Maybe I'll just call him Nipple Whipper.

Or Diddly.

I've been feeling kind of funky this week. It's part breastfeeding disappointment. Part cabin fever. Snow shock. Sleep deprivation. It's also part melancholy. I find myself staring wistfully at Junior. Diddly's arrival suddenly has made something about him glaringly obvious: He's not a little kid anymore. I mean, he's three-and-a-half so theoretically he's a kid, but when he walked into my hospital room last week I was struck by how big he is.

We talk about growing big. We use the word big to mark milestones and to encourage Junior to eat his vegetables, but until I'd held a newborn again, I didn't understand how big Junior had actually grown. He's smart and complex and independent. He's stubborn and bossy and clever. He's his own little person.

He isn't too juiced about his new brother.

Yesterday, when I asked him how he was doing he said, "As good as I can be." He told me babies are the worst thing in the world. He's wanted to spend time alone in his bedroom, watching his train go around

and around

and around

the track.

Last night he burst into tears and told us he wanted to spend the night at his Grammie's. That's where he is right now. Being fawned over and coddled while I sit here blubbering into my spit-up covered sleeve about how quickly it all goes by. I thought I'd spend the first week home from the hospital adjusting to the baby. Instead I find myself holding on to Junior, asking him not to grow anymore, adjusting to the different ways I see him.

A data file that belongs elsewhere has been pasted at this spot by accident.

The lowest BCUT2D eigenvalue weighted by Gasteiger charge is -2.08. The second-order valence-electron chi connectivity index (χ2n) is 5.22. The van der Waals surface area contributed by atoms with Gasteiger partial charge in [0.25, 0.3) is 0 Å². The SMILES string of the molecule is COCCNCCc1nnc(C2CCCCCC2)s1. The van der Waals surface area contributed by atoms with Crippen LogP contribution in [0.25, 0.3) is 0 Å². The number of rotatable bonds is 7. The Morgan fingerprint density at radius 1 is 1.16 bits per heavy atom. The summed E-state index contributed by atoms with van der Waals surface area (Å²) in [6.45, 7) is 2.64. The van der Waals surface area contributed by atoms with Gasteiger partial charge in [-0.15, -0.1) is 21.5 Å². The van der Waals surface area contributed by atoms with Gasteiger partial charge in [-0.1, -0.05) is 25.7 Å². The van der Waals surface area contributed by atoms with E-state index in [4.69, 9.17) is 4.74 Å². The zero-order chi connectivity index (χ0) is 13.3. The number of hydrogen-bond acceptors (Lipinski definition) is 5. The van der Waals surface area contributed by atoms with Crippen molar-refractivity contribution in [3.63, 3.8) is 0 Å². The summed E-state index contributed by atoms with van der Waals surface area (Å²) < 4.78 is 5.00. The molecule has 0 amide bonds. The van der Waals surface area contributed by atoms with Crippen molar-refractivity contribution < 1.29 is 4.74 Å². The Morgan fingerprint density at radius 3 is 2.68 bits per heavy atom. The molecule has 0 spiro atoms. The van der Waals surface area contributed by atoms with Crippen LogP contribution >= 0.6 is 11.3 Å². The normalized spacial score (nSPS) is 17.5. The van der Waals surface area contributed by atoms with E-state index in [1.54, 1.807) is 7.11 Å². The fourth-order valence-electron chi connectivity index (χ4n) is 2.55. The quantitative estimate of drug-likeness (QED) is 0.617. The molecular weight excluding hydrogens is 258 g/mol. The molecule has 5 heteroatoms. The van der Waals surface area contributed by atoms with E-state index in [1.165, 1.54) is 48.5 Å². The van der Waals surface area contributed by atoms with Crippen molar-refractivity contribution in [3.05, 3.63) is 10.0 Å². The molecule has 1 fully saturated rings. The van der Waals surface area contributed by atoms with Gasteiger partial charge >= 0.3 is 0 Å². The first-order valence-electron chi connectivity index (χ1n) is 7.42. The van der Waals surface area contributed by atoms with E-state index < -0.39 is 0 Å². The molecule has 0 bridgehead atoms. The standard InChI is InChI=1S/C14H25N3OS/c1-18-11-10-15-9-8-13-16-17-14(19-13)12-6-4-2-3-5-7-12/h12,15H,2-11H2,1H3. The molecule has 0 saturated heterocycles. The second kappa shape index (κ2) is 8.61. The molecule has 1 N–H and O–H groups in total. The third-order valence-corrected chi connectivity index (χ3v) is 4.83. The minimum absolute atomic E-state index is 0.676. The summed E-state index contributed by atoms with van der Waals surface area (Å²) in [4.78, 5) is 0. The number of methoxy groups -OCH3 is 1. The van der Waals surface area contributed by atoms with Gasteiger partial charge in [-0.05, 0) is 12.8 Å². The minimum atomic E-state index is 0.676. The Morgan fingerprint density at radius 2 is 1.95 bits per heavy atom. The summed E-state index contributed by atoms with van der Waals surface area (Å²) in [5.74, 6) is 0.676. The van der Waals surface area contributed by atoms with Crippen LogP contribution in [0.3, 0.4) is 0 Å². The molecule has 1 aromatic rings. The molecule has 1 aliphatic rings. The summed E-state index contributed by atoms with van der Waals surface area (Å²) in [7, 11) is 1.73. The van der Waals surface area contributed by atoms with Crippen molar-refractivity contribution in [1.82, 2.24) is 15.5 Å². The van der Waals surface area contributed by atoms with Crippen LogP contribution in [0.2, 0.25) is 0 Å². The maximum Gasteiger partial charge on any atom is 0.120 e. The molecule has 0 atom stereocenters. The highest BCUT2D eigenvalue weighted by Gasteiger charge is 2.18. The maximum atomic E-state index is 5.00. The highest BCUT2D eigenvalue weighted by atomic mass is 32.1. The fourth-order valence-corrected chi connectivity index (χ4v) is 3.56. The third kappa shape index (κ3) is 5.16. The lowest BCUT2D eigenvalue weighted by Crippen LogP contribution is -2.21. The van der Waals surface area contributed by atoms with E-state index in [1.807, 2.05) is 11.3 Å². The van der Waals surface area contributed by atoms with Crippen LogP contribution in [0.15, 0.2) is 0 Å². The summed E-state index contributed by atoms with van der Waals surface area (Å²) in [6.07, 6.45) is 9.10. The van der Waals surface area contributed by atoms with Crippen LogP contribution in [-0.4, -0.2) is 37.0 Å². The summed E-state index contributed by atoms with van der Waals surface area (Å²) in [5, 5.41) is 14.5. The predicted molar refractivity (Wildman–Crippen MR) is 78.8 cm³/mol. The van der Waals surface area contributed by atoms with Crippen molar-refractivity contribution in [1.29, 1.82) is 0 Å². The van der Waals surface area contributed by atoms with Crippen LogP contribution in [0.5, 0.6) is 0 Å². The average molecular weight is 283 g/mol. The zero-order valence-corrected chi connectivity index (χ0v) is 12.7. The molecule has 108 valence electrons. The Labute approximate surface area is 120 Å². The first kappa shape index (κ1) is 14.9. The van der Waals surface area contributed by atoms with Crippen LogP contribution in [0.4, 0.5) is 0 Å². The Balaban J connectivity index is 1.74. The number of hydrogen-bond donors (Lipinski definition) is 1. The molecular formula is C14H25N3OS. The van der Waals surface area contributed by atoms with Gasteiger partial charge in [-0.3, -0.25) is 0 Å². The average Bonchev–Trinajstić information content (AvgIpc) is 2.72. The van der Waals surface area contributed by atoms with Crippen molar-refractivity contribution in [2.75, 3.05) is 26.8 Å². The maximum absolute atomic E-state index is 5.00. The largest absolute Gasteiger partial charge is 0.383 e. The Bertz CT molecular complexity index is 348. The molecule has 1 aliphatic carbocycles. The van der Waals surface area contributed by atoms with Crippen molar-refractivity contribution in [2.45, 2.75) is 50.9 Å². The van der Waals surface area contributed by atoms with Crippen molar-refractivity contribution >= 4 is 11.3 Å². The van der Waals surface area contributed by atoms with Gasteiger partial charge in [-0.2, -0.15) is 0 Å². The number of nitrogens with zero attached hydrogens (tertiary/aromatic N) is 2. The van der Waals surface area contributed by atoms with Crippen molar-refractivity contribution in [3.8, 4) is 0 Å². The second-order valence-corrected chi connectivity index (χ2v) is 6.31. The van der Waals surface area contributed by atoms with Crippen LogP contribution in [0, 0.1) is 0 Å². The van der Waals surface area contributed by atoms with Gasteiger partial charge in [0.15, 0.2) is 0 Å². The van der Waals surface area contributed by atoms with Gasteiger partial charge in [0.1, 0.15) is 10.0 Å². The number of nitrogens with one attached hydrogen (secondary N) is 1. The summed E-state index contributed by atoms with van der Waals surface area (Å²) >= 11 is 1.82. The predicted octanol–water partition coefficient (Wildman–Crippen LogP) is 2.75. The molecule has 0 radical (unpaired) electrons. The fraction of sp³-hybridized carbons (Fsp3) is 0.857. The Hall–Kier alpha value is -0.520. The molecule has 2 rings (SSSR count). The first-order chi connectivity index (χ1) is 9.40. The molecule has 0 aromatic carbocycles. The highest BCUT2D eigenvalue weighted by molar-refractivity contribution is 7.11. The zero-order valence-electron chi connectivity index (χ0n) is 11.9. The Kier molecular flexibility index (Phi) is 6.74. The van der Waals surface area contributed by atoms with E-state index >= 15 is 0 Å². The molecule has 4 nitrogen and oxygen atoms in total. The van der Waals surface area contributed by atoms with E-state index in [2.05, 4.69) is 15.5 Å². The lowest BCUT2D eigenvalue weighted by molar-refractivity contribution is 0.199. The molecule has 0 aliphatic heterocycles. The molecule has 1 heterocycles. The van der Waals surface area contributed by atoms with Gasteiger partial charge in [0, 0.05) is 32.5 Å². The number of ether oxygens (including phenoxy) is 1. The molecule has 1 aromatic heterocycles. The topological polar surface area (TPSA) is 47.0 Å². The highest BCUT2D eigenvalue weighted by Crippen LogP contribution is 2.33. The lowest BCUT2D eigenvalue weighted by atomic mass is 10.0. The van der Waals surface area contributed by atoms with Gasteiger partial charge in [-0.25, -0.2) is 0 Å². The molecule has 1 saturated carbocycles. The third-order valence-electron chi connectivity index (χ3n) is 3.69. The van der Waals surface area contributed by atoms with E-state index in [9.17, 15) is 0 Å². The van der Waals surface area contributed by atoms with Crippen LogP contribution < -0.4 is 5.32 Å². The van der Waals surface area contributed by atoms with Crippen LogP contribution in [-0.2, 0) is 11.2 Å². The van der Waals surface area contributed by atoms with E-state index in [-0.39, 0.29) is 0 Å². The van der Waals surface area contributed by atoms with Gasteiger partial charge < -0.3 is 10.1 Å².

And asking him not to put his feet on his brother's head.

It's going to be an interesting winter.

Wednesday, January 5, 2011

The Milk Fairy is a big fat slutbag

I am high on newborn love. Seriously. My heart feels like it's going to burst. I cannot get enough of my baby boy.

There's just one thing bothering me: Chuck's family is obsessed with my breasts.

My own family could care less whether or not I breastfeed, but Chuck popped out of a woman who breastfed each of her five children for three years. His cousins' and aunts' mantels are decorated with bulging bronze tits proclaiming "My breasts could cure world hunger." Water doesn't flow from their faux Italian fountains -- extra breastmilk does.

And they're all flat as boards. Fucking boards. Where did the milk come from? A third boob hiding in their ribcage? Did little elves spin milk wheels behind their teeny tiny, stupid nipples?

Their questions started in the hospital. I had just fed Diddly. Chuck's aunt was holding him. She remarked he was trying to eat her shoulder.

"He's still hungry," she said.

Like I couldn't tell. My baby was licking her nasty yarny sweater. She started throwing around the dreaded terms: latching, rooting, milk supply.